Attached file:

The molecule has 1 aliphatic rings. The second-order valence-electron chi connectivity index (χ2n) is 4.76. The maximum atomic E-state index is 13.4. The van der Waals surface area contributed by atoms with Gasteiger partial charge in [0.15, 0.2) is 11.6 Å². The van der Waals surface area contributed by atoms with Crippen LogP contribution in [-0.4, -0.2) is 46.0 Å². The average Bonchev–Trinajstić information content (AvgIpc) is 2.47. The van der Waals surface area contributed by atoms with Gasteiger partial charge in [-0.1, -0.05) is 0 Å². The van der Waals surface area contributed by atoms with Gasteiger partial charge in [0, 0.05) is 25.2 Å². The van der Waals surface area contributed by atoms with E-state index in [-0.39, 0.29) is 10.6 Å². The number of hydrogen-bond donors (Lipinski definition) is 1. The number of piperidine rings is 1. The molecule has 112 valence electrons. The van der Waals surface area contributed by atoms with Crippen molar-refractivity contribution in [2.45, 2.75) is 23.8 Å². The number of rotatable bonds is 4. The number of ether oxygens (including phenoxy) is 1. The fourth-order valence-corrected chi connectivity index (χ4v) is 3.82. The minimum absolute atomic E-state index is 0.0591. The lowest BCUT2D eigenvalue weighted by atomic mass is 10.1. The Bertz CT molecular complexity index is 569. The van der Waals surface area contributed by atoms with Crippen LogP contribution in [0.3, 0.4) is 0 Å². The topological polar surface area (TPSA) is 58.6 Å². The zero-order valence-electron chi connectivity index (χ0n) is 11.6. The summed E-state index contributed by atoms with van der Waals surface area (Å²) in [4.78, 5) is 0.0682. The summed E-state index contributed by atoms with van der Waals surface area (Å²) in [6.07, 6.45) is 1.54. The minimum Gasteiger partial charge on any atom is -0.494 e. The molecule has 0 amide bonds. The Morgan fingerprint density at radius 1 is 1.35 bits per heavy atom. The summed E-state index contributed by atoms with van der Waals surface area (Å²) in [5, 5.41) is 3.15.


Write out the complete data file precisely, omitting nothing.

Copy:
The molecule has 1 aliphatic rings. The second-order valence-electron chi connectivity index (χ2n) is 4.76. The maximum atomic E-state index is 13.4. The van der Waals surface area contributed by atoms with Gasteiger partial charge in [0.15, 0.2) is 11.6 Å². The van der Waals surface area contributed by atoms with Crippen LogP contribution in [-0.4, -0.2) is 46.0 Å². The average Bonchev–Trinajstić information content (AvgIpc) is 2.47. The van der Waals surface area contributed by atoms with Gasteiger partial charge in [-0.1, -0.05) is 0 Å². The van der Waals surface area contributed by atoms with Gasteiger partial charge in [0, 0.05) is 25.2 Å². The van der Waals surface area contributed by atoms with E-state index in [-0.39, 0.29) is 10.6 Å². The number of hydrogen-bond donors (Lipinski definition) is 1. The number of piperidine rings is 1. The molecule has 112 valence electrons. The van der Waals surface area contributed by atoms with Crippen molar-refractivity contribution in [2.45, 2.75) is 23.8 Å². The number of rotatable bonds is 4. The number of ether oxygens (including phenoxy) is 1. The fourth-order valence-corrected chi connectivity index (χ4v) is 3.82. The minimum absolute atomic E-state index is 0.0591. The lowest BCUT2D eigenvalue weighted by atomic mass is 10.1. The Bertz CT molecular complexity index is 569. The van der Waals surface area contributed by atoms with Crippen LogP contribution in [0.3, 0.4) is 0 Å². The topological polar surface area (TPSA) is 58.6 Å². The zero-order valence-electron chi connectivity index (χ0n) is 11.6. The summed E-state index contributed by atoms with van der Waals surface area (Å²) in [4.78, 5) is 0.0682. The summed E-state index contributed by atoms with van der Waals surface area (Å²) in [6.07, 6.45) is 1.54. The minimum Gasteiger partial charge on any atom is -0.494 e. The molecule has 0 amide bonds. The Morgan fingerprint density at radius 1 is 1.35 bits per heavy atom. The summed E-state index contributed by atoms with van der Waals surface area (Å²) in [5, 5.41) is 3.15.